Page last updated at 15:04 GMT, Monday, 23 November 2009

Floods recovery 'to take years'

Chief constable Craig Mackey: "I can understand people being frustrated"

Flood victims in Cumbria have been warned it could take "years" for devastating damage across the county to be repaired.

Chief Constable Craig Mackey issued the stark prediction as 900 residents and business owners in Cockermouth were allowed back into their properties.

Cumbria County Council has said the cost of damage from the floods has run into tens of millions of pounds.

Prime Minister Gordon Brown has already pledged £1m to help affected areas.

During a House of Commons statement, Environment Secretary Hilary Benn said there would be a ministerial meeting later to discuss what more could be done to help the victims of the "utterly devastating" event.

Mr Mackey said: "What will distinguish this from many other floodings across the country is the length of time the recovery phase will take.

FLOOD ADVICE
Pc Bill Barker
Cumbria Police casualty bureau: 0800 0560944 or 0207 1580010
Floodline number 0845 988 1188
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"We will be working with our communities for weeks, months, and in some cases years to come.

"It is clear that this was an unprecedented event in terms of the flooding, the level of flooding.

"The particular issue which made this so different is the damage to infrastructures."

Police have set up check points on four routes into Cockermouth and there are plans to allocate a United Utilities officer and a structural engineer to each property to ensure it is safe for entry.

Many of the properties are contaminated, some walls and structures could be unstable and electricity supplies may be dangerous.

The Environment Agency said between 50mm to 100mm of rain could fall in parts of the county on Tuesday, but any flooding is not expected to be on the scale of last week.

A severe flood warning is currently in place on low lying land and roads next to the River Eamont at Eamont Bridge, Kemplay Foot, Skirsgill Lane and Southwaite Green Mill.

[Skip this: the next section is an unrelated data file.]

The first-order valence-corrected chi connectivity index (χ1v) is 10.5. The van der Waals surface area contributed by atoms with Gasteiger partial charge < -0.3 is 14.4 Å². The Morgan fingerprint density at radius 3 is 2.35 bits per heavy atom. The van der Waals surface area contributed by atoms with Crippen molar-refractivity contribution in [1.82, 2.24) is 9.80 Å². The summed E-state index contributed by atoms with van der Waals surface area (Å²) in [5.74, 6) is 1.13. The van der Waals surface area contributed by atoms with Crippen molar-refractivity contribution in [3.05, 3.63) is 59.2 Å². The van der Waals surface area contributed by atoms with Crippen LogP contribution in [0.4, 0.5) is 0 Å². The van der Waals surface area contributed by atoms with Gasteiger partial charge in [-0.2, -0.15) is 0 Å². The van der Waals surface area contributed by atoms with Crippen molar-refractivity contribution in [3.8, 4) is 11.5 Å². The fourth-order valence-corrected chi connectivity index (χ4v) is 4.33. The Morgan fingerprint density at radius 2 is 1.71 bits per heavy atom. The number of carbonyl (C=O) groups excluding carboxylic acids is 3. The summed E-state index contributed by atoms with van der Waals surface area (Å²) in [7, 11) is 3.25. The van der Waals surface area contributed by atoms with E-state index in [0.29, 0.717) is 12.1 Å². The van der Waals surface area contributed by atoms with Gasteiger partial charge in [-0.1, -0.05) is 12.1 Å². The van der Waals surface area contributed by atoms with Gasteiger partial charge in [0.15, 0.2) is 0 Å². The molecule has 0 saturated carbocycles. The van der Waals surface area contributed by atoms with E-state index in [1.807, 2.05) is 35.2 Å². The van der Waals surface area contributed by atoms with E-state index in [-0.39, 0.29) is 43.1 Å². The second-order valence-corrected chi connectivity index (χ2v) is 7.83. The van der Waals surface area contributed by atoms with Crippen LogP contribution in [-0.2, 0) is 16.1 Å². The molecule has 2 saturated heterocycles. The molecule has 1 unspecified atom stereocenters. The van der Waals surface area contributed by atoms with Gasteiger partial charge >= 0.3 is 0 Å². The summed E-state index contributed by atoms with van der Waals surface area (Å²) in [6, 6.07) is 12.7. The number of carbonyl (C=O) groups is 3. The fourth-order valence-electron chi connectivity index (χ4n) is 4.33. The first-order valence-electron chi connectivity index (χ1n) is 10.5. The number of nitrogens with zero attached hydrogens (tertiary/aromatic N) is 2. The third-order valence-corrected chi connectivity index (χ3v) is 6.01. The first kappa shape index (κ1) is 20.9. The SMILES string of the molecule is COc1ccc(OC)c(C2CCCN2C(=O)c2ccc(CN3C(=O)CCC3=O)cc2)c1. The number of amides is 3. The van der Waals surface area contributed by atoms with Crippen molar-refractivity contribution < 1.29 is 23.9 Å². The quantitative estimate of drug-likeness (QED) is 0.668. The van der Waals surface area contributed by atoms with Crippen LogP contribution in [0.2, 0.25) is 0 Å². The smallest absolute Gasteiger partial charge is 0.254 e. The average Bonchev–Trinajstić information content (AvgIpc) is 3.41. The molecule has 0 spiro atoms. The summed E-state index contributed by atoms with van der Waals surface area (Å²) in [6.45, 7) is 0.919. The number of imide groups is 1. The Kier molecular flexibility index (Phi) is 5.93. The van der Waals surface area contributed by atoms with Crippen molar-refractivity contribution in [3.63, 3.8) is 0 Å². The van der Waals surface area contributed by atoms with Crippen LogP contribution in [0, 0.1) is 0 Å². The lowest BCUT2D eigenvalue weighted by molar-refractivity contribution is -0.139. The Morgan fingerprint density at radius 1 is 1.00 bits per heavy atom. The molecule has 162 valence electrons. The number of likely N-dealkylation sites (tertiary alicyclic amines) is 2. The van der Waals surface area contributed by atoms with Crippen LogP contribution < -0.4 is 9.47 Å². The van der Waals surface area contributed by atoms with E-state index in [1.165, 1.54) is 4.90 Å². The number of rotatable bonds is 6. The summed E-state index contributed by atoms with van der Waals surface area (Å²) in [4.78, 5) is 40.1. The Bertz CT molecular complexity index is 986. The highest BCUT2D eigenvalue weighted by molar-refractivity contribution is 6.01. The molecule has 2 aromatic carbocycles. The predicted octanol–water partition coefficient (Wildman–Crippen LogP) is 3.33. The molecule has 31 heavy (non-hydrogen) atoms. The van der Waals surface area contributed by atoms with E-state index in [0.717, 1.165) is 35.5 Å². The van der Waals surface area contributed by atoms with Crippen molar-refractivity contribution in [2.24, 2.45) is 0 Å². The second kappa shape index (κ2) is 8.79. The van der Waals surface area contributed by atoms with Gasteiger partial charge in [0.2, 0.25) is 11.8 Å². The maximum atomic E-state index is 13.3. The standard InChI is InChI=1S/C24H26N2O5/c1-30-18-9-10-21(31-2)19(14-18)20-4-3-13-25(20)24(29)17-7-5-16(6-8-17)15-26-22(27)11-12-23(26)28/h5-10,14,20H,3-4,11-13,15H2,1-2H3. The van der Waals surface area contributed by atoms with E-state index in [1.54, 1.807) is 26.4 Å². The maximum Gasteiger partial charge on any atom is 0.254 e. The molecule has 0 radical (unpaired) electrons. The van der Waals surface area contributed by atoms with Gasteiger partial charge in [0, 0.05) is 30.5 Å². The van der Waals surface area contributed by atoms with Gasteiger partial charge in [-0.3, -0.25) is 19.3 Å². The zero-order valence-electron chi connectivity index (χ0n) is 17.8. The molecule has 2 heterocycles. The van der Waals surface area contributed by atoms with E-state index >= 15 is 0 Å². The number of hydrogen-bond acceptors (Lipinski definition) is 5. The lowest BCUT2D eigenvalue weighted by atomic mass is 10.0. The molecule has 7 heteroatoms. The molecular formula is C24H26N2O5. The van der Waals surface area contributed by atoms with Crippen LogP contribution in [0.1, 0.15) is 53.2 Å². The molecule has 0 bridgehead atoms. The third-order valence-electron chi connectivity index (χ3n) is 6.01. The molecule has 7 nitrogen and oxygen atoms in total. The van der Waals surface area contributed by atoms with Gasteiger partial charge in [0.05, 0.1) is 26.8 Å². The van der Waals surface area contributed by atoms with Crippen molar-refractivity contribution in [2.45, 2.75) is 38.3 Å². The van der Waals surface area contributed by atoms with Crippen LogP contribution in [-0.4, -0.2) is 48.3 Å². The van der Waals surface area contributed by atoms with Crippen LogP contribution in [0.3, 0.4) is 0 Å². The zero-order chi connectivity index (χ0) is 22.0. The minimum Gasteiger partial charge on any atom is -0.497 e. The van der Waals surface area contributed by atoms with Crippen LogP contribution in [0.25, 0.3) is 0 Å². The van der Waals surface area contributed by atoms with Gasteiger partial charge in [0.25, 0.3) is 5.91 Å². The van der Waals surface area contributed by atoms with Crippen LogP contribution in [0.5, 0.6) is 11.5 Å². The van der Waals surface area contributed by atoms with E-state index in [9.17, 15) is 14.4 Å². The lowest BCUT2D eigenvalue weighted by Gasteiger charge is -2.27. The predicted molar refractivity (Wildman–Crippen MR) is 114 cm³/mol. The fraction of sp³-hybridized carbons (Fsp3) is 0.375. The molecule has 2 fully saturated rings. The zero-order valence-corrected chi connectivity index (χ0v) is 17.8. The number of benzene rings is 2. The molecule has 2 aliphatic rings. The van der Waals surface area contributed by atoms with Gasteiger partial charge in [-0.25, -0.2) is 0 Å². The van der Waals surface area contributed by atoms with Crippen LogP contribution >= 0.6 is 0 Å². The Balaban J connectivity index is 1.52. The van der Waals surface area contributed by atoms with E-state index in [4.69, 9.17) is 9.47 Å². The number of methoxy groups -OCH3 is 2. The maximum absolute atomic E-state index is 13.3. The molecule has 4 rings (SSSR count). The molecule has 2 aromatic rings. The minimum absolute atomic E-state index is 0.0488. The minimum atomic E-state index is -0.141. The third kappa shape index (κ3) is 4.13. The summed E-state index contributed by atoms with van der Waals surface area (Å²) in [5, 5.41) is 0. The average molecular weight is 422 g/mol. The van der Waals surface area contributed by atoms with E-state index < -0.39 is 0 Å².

Thousands of people across the county are facing travel chaos with 16 bridges out of action and at least 25 roads closed.

Commuters are facing long detours to reach some towns and villages cut off by the destruction.

Engineer smashes open flood damged Cockermouth shop
Structural engineers are assessing properties for damage

Structural engineers and military experts are carrying out an urgent safety review of 1,800 bridges.

Twenty-six schools and colleges in the county are shut.

The town of Workington has been split in two after the collapse of the Northside bridge on Friday and the closure of the Calva bridge, which has been condemned and is feared to be on the brink of collapse.

People wishing to get to the village of Seaton now face a 90 mile journey instead of a trip that would normally take a few minutes.

Hundreds of people across the county have been staying with friends and relatives since the record daily rainfall of Thursday and Friday last week led to the flooding of more than 1,300 homes.

The inquest into the death of Pc Bill Barker, 44, who died after falling into the River Derwent when the Northside bridge was destroyed, is due to be opened on Monday at Whitehaven Magistrates' Court.

The Environment Minister, Hilary Benn, told the House of Commons more heavy rain is expected: From BBC Democracy Live



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